A look back in history:
The establishment of JFKO and the holding of a unified Championship. For many years, there was no organization to integrate and unify the Full Contact Karate competition. Kyokushin and other forms were blooming of course, but divided in many organizations that were far from used to working together. Everybody who has ever practised kyokushin karate knows that within every karateka lives the wish to have a united movement. As was the wish of Sosai Oyama, to whom we all own our gratitude and ......
Such reality, the absence of a united working-together-effort, was an obstacle for further recognition of kyokushin and other forms of full contact karate. Despite its long history of half a century, and the many practitioners and fans across the world.
This was the situation, when a historical movement towards unification started in Japan. JFKO (Japan Fullcontact Karate Organization) was established in March 2013 as the first national organization to unify Full Contact Karate, with the affiliation of 219 groups and organizations, including several international organizations with members in 92 countries and regions. With its activities centred on the three pillars of:
① the firm establishment as a competition category,
② to increase recognition within society,
③ the establishment of an international organization, and with the inclusion of Full Contact Karate in the Olympic Games as its ultimate goal (if this road appears to be definitely blocked, looking toward SportAccord as an opportunity).
The formation of the organization was initially started and mainly led by the World Karate Organization (shinkyokjushin karate) in particular by its Japan Region. WKO and its leader Shihan Kenji Midori took the initiative, because of its strong infrastructure and possibilities for (financial) support. However, from the very beginning WKO made it very clear that it was aiming towards an ‘open’ organization, admissible for all full contact organizations.
The 1st All Japan Fullcontact Karate Championship was held the following year in May 2014. The tournament was a great success, with top level competitors from various organizations competing to become the champion of 4 men and 4 women categories. The level and scale of the tournament has increased each time with the 2nd and 3rd tournament, and the event has firmly established its place as the tournament to decide the true Japanese Champion in weight categories.
As of July 2016, the number of groups and organizations in JFKO has increased to 283, which amounts to 2/3 (two-thirds) of the groups/organizations in Japan. For the 1 million signature-collecting campaign held from October to November 2014 to promote Full Contact Karate for the Olympic Games, despite the short period of approximately 1 month, 1,033,095 signatures were collected across the world, once again demonstrating the potential power of Full Contact Karate.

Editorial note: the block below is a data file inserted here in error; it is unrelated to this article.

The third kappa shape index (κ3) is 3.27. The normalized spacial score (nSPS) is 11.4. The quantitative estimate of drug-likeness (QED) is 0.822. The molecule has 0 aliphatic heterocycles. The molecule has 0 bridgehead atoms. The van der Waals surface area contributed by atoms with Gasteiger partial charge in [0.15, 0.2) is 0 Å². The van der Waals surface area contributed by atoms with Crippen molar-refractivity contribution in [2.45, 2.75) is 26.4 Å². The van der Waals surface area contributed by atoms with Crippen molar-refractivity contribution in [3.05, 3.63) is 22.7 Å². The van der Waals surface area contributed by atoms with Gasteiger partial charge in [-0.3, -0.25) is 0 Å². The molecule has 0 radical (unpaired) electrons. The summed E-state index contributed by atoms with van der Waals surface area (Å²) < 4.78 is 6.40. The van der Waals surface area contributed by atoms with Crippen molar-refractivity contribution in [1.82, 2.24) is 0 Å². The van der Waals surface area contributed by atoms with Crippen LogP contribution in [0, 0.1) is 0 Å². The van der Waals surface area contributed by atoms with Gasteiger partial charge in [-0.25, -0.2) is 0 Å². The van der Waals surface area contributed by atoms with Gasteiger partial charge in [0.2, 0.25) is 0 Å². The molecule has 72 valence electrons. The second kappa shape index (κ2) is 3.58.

Further steps toward the establishment of the WFKO
JFKO has chosen 2016 as the first year of the NF era. The NF (National Federation) refers to the competition federation for each country, and JFKO is the NF for Japan. With the Japan model as reference, various countries have established competition federations of their own, such as the BFKO (Belgium), KFKO (Korea), NFKO (Netherlands), and others.
Such countries are organizing tournaments and seminars, regardless of affiliation of organization. In June 2016, the European Fullcontact Karate Camp was held in Belgium and attended by top instructors from all around the world. 450 members from 29 countries and 12 organizations participated in this grand event. In June 2018, another European Camp was organised in Buttgenbach, and again many great champions and teachers were present. These events were like a great family reunion and formed a strong basis for more harmony, understanding and appreciation of each other’s organizations.
Through such activities, the goal to establish the WFKO (World Fullcontact Karate Organization), composed of the NF of various countries across the world, and the preparation work for such establishment was progressing and nears its completion and formalisation in the World Tournament in May in Osaka. This will be a great, unique event, open to all organizations and possibly the start of a new era in full contact karate, that would make Sosai Oyama proud and happy.
As members of Full Contact Karate, we will join our hearts, and continue our efforts with passion, for the Karateka around the world, and for the children practicing Karate and their great dreams.